Water works: Untangling water well rights in upper Yampa Basin near Steamboat
Optimistic options for small water well users:
Colorado statutes provide an exemption for certain residential wells (typically pumping 15 gallons per minute or less), where the wells are exempted from administration in the water right priority system. Such a well is referred to as an exempt well.
For purposes of comparison, Division 6 state water engineer Erin Light told Steamboat Today she has a property on the Elk River and a water well that produces less than two gallons per minute, which is satisfactory to meet her domestic needs.
STEAMBOAT SPRINGS – When the Stagecoach Property Owners Association was informed by the Colorado Division of Water Resources in summer 2017 that it was temporarily suspending the issuance of well permits in unincorporated Stagecoach, 18 miles south of Steamboat Springs, it caused a significant amount of distress.
Some homeowners in Stagecoach get their domestic water from the Morrison Creek Water and Sanitation District, but many others, with lots of 1 to 2 acres, rely on water wells.
With 2,300 platted building lots and only 400 of them developed, people were concerned that the moratorium might become permanent and de-value their properties. With the arrival of spring, most of those worries have been resolved, Stagecoach Property Owners Association President John Troka said.
Since last summer, the Colorado Division of Water Resources has studied the circumstances that led to the moratorium. Decades ago, neither property owners in some rural subdivisions here nor the Routt County Planning Department had been submitting water supply plans to the Colorado Division of Water Resources for its review and approval.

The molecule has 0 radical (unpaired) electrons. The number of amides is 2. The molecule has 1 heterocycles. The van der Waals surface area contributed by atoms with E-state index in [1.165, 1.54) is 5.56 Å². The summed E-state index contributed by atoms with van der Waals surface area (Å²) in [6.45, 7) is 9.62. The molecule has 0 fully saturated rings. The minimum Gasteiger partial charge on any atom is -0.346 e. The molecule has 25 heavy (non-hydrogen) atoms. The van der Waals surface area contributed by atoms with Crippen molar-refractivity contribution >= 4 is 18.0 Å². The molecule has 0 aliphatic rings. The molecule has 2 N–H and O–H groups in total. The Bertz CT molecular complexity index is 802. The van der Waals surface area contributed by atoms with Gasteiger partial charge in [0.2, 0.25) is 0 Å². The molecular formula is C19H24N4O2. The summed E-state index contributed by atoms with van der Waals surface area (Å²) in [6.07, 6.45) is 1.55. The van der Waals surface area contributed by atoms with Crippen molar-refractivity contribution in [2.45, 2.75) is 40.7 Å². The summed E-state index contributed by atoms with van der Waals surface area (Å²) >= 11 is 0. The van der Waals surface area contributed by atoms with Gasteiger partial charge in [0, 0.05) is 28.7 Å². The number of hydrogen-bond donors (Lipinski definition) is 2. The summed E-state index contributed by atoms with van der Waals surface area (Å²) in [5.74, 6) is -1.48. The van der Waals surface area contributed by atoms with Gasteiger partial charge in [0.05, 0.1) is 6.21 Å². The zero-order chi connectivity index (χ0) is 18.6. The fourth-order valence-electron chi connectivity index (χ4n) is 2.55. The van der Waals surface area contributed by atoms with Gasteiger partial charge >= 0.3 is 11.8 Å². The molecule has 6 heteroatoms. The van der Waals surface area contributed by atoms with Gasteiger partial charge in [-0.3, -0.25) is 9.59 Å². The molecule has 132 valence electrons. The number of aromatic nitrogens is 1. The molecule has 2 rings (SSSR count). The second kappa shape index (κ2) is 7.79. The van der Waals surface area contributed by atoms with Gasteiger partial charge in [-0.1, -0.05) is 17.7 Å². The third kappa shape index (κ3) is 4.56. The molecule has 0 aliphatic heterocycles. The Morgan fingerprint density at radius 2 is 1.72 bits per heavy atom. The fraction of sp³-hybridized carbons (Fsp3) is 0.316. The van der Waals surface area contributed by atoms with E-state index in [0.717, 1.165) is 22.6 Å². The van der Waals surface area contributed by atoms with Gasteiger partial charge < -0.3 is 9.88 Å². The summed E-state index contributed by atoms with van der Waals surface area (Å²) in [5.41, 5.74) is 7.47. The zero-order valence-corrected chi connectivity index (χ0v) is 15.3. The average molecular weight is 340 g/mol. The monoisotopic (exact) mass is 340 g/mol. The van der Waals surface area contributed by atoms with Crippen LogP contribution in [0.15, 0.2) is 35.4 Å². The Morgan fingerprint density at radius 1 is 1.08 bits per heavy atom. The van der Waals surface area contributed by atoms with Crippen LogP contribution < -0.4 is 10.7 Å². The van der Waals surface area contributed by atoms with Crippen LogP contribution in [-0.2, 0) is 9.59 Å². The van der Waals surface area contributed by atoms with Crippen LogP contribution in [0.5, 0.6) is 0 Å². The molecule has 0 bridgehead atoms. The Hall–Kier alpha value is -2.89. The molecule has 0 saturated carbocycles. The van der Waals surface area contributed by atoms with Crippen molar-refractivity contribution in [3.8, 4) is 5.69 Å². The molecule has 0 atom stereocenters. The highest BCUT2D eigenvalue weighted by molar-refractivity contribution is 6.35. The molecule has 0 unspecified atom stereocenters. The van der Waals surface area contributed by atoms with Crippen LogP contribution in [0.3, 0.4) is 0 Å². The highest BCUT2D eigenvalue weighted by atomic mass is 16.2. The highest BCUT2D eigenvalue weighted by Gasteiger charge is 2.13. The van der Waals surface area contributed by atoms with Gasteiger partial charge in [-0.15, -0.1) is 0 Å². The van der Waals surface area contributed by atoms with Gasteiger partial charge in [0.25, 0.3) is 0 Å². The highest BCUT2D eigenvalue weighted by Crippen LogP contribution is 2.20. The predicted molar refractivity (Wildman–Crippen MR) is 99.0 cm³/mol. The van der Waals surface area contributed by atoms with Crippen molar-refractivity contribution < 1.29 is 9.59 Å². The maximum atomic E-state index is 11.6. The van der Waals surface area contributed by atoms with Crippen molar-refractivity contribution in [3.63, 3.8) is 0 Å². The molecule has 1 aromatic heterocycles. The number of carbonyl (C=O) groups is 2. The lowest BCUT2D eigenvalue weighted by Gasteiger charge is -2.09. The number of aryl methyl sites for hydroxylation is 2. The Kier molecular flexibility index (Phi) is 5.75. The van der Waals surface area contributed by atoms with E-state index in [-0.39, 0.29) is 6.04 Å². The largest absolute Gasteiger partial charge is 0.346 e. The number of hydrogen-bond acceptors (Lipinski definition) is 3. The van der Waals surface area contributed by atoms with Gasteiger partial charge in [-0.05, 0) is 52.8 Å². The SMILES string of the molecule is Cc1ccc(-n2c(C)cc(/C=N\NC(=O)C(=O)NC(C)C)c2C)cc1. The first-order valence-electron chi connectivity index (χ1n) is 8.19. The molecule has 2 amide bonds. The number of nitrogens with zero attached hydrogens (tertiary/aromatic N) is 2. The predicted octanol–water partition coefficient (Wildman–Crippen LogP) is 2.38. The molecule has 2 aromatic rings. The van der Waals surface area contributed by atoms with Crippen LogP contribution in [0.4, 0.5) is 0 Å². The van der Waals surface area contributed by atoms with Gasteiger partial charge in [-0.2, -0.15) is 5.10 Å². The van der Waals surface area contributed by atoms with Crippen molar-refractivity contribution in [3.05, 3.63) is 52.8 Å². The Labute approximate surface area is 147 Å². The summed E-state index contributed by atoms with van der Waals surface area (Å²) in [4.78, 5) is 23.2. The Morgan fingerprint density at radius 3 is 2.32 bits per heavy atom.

In the interim, the Yampa River above Steamboat Springs, as well as the entire length of the Elk River, have become over-appropriated, placing homeowners in rural subdivisions where they depend on wells for domestic water temporarily in limbo.
However, the Division of Water Resources studied the situation through autumn 2017, and State Engineer and Director of the Division Kevin G. Rein reached a solution intended to honor the rights of senior water rights holders and do as little harm as possible to people living in rural subdivisions. He sent his findings to Routt County Planning Director Chad Phillips in a lengthy memo dated Feb. 1.
Troka thinks the Division’s findings worked out as well as they could have for Stagecoach property owners.
“We put our lawyers on notice,” Troka said. “(The Division) could have drawn a hard line. This was a positive outcome for us. People in originally platted subdivisions out there can relax. Owners will be allowed to drill a well.”
What they won’t be able to do is irrigate their yards or gardens, nor will they be able to provide water to livestock. These restrictions will protect the rights of those senior water rights holders.
That’s not a big deal in Stagecoach where the large majority of people have natural yards, and as Troka pointed out, the property owners association rules forbid horses.
However, the story varies around the upper Yampa Valley. But for the present, there are far less concerns, because the Yampa in that stretch is not yet over-appropriated.
Say goodby to Green Acres?
Stagecoach wasn’t the only neighborhood in Routt County where rural subdivisions were confronted last summer with the suspension of well permitting. The same process was being applied to long-standing subdivisions in the upper Yampa Valley above Steamboat Springs and in the Elk River Valley.
The rub has to do with the fact that the waters in the Yampa River above the kayak feature in downtown Steamboat Springs, known as Charlie’s Hole, and the Elk River basin have been deemed over-appropriated. There’s no more water in the streams and rivers that isn’t spoken for.